100 Photos Merge to Form Swirling 360-Degree Landscapes

In his Alternative Perspectives series, photographer and filmmaker Randy Scott Slavin creates surreal images of the world around him. He has figured out ways to distort a normal landscape into a magnificent swirl of circular patterns. The foundation of the landscape is always visible but he takes up to one hundred pictures to build the final, distorted scenes.

As the patterns shift and merge together, I am somewhat reminded of looking through a kaleidoscope. When speaking about his photography, Slavin states, "I developed a technique that could realize my desire to turn the real into the surreal. The result is something rebellious, beautiful, and provocative. My Alternate Perspectives series is a collection of the works culled from these photographic explorations."

I love the mystery involved in each scene. The viewer can find intrigue not only in the final product, but also in the process itself. Slavin takes the everyday landscape and turns it into a magical experience.













Randy Scott Slavin's website
via [The Telegraph]



January 20, 2017

21 Edible Works of Art That Are Almost Too Good to Eat

Everybody knows that you’re not supposed to play with your food—but no one ever said anything about crafting it! Created entirely from food, this collection of edible works of art is as appetizing as it is artistic. From museum-worthy lollipops and decorative-art-inspired cookies to bento bunnies and sushi crafted into koi fish, each culinary creation puts a yummy spin on artistic expression.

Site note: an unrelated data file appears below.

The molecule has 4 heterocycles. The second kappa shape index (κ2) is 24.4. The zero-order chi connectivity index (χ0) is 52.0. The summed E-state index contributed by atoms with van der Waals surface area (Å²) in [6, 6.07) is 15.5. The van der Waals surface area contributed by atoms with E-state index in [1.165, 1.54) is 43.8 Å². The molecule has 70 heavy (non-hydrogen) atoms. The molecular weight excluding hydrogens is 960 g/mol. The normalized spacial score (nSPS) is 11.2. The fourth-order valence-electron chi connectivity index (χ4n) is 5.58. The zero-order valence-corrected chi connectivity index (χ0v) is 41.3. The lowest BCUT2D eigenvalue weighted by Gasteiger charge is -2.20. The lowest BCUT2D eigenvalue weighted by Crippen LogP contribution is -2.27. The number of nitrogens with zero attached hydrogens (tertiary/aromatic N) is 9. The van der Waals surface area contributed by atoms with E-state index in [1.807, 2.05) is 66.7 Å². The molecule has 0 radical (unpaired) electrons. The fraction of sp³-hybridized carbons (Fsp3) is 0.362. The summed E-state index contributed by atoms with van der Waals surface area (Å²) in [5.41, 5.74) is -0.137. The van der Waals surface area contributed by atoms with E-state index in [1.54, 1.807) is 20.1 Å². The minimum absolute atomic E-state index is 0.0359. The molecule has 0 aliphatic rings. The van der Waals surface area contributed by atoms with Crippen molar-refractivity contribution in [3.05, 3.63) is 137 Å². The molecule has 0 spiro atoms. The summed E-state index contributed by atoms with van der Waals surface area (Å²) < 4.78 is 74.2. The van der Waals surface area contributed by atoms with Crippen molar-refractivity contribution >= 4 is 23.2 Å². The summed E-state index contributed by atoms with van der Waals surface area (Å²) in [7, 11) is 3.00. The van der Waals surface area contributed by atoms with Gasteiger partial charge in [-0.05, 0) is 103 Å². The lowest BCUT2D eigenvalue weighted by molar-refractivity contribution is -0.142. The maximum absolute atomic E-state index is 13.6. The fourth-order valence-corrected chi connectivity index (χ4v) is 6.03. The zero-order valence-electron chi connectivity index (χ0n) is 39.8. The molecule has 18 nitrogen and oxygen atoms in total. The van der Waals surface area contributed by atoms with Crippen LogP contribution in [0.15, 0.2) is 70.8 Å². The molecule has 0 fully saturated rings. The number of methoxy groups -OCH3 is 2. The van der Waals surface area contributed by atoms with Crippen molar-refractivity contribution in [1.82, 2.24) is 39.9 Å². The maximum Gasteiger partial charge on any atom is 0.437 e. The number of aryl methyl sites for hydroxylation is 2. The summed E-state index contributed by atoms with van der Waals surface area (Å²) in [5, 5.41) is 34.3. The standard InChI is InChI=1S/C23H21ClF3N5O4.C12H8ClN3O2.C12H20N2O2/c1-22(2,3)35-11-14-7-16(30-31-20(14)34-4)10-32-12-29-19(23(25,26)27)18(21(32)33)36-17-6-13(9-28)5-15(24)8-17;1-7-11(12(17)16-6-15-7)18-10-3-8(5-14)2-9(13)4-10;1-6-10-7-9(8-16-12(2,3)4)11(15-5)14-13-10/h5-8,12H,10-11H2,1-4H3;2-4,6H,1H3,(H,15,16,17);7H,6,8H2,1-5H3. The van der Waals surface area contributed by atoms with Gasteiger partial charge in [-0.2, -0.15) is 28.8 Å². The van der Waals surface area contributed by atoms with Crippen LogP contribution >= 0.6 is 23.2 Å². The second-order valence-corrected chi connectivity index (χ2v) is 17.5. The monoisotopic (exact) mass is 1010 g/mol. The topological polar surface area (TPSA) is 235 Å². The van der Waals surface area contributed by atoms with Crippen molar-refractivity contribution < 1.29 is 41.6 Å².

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January 19, 2017

Magical Photos of the World’s Oldest Lake Frozen Over

Thought to be the world’s oldest lake, Lake Baikal in southern Siberia is also one of the world’s deepest, and one of the clearest. These combined characteristics make it a prime location for photographers on any occasion. But photographer Kristina Makeeva took things a step further when she recently walked on the frozen lake for a set of incredible photographs. This freshwater lake reaches depths of 5,387 feet (1,642 meters)

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